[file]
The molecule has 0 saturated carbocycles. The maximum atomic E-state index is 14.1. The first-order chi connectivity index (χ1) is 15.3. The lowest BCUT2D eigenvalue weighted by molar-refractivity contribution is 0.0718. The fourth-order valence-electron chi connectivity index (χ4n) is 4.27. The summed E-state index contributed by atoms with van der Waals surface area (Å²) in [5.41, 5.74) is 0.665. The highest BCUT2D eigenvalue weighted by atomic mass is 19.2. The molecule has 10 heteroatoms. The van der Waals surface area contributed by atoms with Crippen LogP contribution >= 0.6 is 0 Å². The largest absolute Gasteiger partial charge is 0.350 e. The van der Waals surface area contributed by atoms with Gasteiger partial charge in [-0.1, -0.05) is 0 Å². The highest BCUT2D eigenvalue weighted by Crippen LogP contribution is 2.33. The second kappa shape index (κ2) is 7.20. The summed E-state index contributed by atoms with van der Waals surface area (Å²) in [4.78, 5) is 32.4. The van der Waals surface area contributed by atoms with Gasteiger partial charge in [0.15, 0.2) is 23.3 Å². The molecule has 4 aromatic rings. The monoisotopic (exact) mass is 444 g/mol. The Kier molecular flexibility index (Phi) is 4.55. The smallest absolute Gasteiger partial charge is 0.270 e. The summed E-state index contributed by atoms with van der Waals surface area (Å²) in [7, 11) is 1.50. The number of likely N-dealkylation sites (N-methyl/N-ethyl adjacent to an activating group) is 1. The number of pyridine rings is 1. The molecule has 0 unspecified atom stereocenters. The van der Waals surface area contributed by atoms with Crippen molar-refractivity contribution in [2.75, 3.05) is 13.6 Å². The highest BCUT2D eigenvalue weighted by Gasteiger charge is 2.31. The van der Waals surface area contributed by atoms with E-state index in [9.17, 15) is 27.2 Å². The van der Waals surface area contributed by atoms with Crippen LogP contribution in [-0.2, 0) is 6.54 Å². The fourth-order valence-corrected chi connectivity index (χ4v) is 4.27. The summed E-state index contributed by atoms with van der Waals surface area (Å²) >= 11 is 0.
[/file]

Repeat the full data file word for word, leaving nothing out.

The molecule has 0 saturated carbocycles. The maximum atomic E-state index is 14.1. The first-order chi connectivity index (χ1) is 15.3. The lowest BCUT2D eigenvalue weighted by molar-refractivity contribution is 0.0718. The fourth-order valence-electron chi connectivity index (χ4n) is 4.27. The summed E-state index contributed by atoms with van der Waals surface area (Å²) in [5.41, 5.74) is 0.665. The highest BCUT2D eigenvalue weighted by atomic mass is 19.2. The molecule has 10 heteroatoms. The van der Waals surface area contributed by atoms with Crippen LogP contribution >= 0.6 is 0 Å². The largest absolute Gasteiger partial charge is 0.350 e. The van der Waals surface area contributed by atoms with Gasteiger partial charge in [-0.1, -0.05) is 0 Å². The highest BCUT2D eigenvalue weighted by Crippen LogP contribution is 2.33. The second kappa shape index (κ2) is 7.20. The summed E-state index contributed by atoms with van der Waals surface area (Å²) in [4.78, 5) is 32.4. The van der Waals surface area contributed by atoms with Gasteiger partial charge in [0.15, 0.2) is 23.3 Å². The molecule has 4 aromatic rings. The monoisotopic (exact) mass is 444 g/mol. The Kier molecular flexibility index (Phi) is 4.55. The smallest absolute Gasteiger partial charge is 0.270 e. The summed E-state index contributed by atoms with van der Waals surface area (Å²) in [7, 11) is 1.50. The number of likely N-dealkylation sites (N-methyl/N-ethyl adjacent to an activating group) is 1. The number of pyridine rings is 1. The molecule has 0 unspecified atom stereocenters. The van der Waals surface area contributed by atoms with Crippen molar-refractivity contribution in [2.75, 3.05) is 13.6 Å². The highest BCUT2D eigenvalue weighted by Gasteiger charge is 2.31. The van der Waals surface area contributed by atoms with E-state index in [9.17, 15) is 27.2 Å². The van der Waals surface area contributed by atoms with Crippen LogP contribution in [-0.2, 0) is 6.54 Å². The fourth-order valence-corrected chi connectivity index (χ4v) is 4.27. The summed E-state index contributed by atoms with van der Waals surface area (Å²) >= 11 is 0.